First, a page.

^{1,a)}, C. Rössler

^{1}, M. Beck

^{2}, M. Marthaler

^{3}, D. S. Golubev

^{4}, Y. Utsumi

^{5}, T. Ihn

^{1}and K. Ensslin

^{1}

### Abstract

Using time-resolved charge detection in a double quantum dot, we present an experimental test of the fluctuation theorem. The fluctuation theorem, a result from nonequilibrium statistical mechanics, quantifies the ratio of occurrence of fluctuations that drive a small system against the direction favored by the second law of thermodynamics. Here, these fluctuations take the form of single electrons flowing against the source–drain bias voltage across the double quantum dot. Our results, covering configurations close to as well as far from equilibrium, agree with the theoretical predictions, when the finite bandwidth of the charge detection is taken into account. In further measurements, we study a fluctuation relation that is a generalization of the Johnson–Nyquist formula and relates the second-order conductance to the voltage dependence of the noise. Current and noise can be determined with the time-resolved charge detection method. Our measurements confirm the fluctuation relation in the nonlinear transport regime of the double quantum dot.

The authors thank M. Büttiker, K. Kobayashi, A. Yacoby, C. Flindt, and G. Schön for discussions. Sample growth and processing was mainly carried out at FIRST laboratory, ETH Zurich. Financial support from the Swiss National Science Foundation (Schweizerischer Nationalfonds) is gratefully acknowledged.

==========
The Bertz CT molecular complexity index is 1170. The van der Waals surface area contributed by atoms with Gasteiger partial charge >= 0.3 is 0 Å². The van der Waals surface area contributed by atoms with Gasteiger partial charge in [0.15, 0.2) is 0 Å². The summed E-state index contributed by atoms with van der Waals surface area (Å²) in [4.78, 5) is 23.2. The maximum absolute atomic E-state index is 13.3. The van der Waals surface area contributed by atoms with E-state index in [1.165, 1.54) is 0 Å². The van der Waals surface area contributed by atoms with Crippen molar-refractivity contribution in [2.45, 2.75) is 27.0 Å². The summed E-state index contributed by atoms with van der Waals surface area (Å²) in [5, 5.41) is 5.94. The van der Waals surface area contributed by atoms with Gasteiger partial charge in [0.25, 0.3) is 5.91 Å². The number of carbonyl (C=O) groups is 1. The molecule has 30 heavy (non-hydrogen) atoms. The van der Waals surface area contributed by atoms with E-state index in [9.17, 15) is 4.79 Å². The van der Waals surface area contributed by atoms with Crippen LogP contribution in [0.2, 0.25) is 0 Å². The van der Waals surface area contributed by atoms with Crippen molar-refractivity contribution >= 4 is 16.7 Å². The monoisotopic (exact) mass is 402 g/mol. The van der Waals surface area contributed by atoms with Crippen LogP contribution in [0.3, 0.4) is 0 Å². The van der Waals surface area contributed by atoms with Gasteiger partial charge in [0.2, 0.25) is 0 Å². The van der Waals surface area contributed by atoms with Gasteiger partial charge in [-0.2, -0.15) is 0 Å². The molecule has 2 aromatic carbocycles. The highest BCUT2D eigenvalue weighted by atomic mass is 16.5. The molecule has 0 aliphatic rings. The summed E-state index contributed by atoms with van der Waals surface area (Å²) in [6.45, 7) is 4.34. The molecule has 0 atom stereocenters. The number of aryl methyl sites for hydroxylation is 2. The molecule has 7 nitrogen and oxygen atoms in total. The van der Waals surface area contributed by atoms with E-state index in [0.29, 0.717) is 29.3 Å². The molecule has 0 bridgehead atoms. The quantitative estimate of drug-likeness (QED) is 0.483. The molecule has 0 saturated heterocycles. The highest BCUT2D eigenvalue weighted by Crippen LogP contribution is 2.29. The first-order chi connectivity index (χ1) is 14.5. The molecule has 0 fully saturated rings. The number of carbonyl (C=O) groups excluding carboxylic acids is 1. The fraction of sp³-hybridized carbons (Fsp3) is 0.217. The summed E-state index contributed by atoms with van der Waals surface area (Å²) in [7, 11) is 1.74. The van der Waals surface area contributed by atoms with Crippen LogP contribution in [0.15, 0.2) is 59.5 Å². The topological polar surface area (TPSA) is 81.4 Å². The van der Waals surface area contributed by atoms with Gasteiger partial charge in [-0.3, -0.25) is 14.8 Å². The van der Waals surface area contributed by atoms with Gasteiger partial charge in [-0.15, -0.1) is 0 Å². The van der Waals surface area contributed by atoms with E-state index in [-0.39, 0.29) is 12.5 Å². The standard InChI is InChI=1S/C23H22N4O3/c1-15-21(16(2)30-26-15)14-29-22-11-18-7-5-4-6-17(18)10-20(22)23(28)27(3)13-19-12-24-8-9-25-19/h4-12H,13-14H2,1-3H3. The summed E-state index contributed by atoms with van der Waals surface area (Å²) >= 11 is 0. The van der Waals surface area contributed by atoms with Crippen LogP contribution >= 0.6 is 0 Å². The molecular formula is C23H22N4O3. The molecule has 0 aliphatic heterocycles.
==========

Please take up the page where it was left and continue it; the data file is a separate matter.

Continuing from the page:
I. INTRODUCTION

II. EXPERIMENTAL SETUP

III. TEMPERATURE DEPENDENCE

IV. FINITE-BANDWIDTH CORRECTION

V. HIGH-BIAS REGIME

VI. FLUCTUATION RELATIONS

VII. CONCLUSION

### Key Topics

- Electric measurements
- 11.0
- Entropy
- 9.0
- Quantum dots
- 9.0
- Quantum fluctuations
- 8.0
- Thermal noise
- 5.0

## Figures

(a) Configuration described by the FT. The essential part is a dissipative system (here, an electrical resistor) which is brought out of equilibrium by an external force (here a voltage) performing work. The dissipated heat flows into a thermal bath. (b) Atomic-force micrograph of the sample. Electrons can travel between the source and drain via the two quantum dots marked by disks. The conductance of the quantum point contact serves to read out the charge state of the quantum dots. Fig. 1(b) reprinted with permission from Küng *et al.*, Phys. Rev. X **2**, 011001 (2012). Copyright (2012) by the American Physical Society.

(a) Configuration described by the FT. The essential part is a dissipative system (here, an electrical resistor) which is brought out of equilibrium by an external force (here a voltage) performing work. The dissipated heat flows into a thermal bath. (b) Atomic-force micrograph of the sample. Electrons can travel between the source and drain via the two quantum dots marked by disks. The conductance of the quantum point contact serves to read out the charge state of the quantum dots. Fig. 1(b) reprinted with permission from Küng *et al.*, Phys. Rev. X **2**, 011001 (2012). Copyright (2012) by the American Physical Society.

(a) time trace recorded at a positive DQD source–drain voltage. The three discrete levels are assigned to the DQD charge states L, R, and 0. (b) Diagram of the DQD states and transitions. To count the number *n* of electrons that pass the center DQD barrier, we count the number of transitions minus . (c) Histogram of the electron number *n* obtained from the analysis of 3000 time segments of length . The histogram was measured at finite DQD source–drain voltage and has a nonzero mean value which converts into a nonzero DQD current . The variance of the histogram, , determines the zero-frequency current noise spectral density of the DQD. Fig. 2(a) reprinted with permission from Küng *et al.*, Phys. Rev. X **2**, 011001 (2012). Copyright (2012) by the American Physical Society.